American Story

Concept, libretto and lyrics by Laurel Vartabedian, Music by Bill G. Evans
Directed by Stephen Hilton
Midtown International Theatre Festival
Pantheon Theatre
303 W. 42nd Street
Ticket Central 416 W. 42nd St. 1-8 p.m. (279-4200 or
Equity Showcase (closes Aug. 26)
Review by Doug DeVita

The violent and prolonged strike by the immigrant coal miners of Ludlow, Colorado in 1914 is little remembered, but the repercussions for American workers are still being felt today. A musical retelling of these events would appear to be a natural, full of vivid historical characters and wicked social commentary as underdogs fight to attain their dreams. Unfortunately, Laurel Vartabedian and Bill G. Evans's American Story is curiously as bland as its title, an uninspired blend of Ragtime, Les Misérables, and a History Channel documentary.

It may be unfair to pass judgment on the work as a whole, for the production on view at the Pantheon Theatre (as part of the Midtown International Theatre Festival) has been cut to fit the hour-and-a-half time slots required by the Festival. But what is being presented of Vartabedian's book is a disjointed, incoherent scramble that skips willy-nilly from emotional highlight to emotional highlight. Because situations and relationships are never fully delineated, it is difficult to tell who these people are, or even to care for them or their plight. The strike itself is glossed over with a swiftness that is shocking considering that it is the work's raison d'être, and assumptions concerning the audience's emotional connection are made that aren't earned.

The score also suffers from this lack of personality. While it was sung with impeccable artistry by the hugely talented cast, Evans's music has a repetitive, earnest quality, settling for a synthesized pop sound that gives no flavor of the period in which the musical is set. Similarly, Vartabedian's lyrics are politically heart-on-sleeve, although one ballad, "Kiss to Nowhere," does touch with its aching simplicity.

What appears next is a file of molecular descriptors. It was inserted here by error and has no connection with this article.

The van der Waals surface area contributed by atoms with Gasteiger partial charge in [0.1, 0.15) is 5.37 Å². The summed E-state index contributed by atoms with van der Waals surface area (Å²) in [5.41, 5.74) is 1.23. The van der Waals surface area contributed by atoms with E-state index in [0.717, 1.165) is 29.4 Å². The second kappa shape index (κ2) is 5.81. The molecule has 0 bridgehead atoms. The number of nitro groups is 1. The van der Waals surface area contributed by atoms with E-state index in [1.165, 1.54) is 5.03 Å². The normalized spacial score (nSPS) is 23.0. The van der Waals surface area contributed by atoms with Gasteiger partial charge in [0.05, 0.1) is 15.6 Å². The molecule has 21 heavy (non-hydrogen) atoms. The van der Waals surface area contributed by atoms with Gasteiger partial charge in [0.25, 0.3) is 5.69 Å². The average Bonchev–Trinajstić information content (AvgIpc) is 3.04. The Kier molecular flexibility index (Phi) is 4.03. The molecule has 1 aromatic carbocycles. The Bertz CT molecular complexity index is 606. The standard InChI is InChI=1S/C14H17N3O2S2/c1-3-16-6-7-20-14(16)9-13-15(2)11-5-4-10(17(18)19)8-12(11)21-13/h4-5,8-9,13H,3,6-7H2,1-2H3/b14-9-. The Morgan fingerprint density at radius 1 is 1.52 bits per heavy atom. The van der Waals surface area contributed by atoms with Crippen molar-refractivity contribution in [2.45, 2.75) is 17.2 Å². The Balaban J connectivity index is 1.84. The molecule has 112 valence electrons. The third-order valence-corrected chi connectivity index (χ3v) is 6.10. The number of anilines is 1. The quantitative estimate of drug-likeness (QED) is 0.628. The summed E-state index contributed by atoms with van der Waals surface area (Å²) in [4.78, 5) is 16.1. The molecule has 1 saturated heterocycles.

While Stephen Hilton's placid direction amounted to little more than playing traffic cop, the lack of urgency or style did not defeat the one true asset of the production: its glorious cast. As already mentioned, their voices were terrific, and the energy and commitment they brought to the evening were commendable. Christian James, Keralee Johnson, and Joe Ceriello gave impassioned portraits in underwritten roles, Lisa Adams and Ted Anderson made much of their tiny parts, and the big-voiced Victoria Tralongo gave the evening its most fiery moments as the irrepressible labor agitator Mother Jones. Only David Phillip Brooks as a smug spy failed to impress; giving only enough energy to get through the performance and no more, it seemed as if he were ill.

Aside from a few archival slides (incomprehensibly blocked by the performers - really, Mr. Hilton! Blocking 101!), the physical production was nothing to boast about, although the period costumes were lovely in their accuracy and detail.

It is a pity that this American Story does not live up to the promise of its author's passion. Perhaps the full-length version is more successful in focusing the sprawling elements of the tale into one cohesive, heart-rending musical. But as it currently stands, the production is a disappointing example of lofty, admirable goals that remain unattained.

(Also featuring Jeanne L. Austin, Kelly Fleck, Christopher Lewis, Bellavia Mauro, and Jim Taylor McNickle. Sets, lights, and costumes uncredited.)
Box Score:

Writing: Book: 1 Music: 1 Lyrics: 1

Directing: 0

Acting: 2

Set: 0

Costumes: 1

Lighting/Sound: 0

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Copyright 2000 Doug DeVita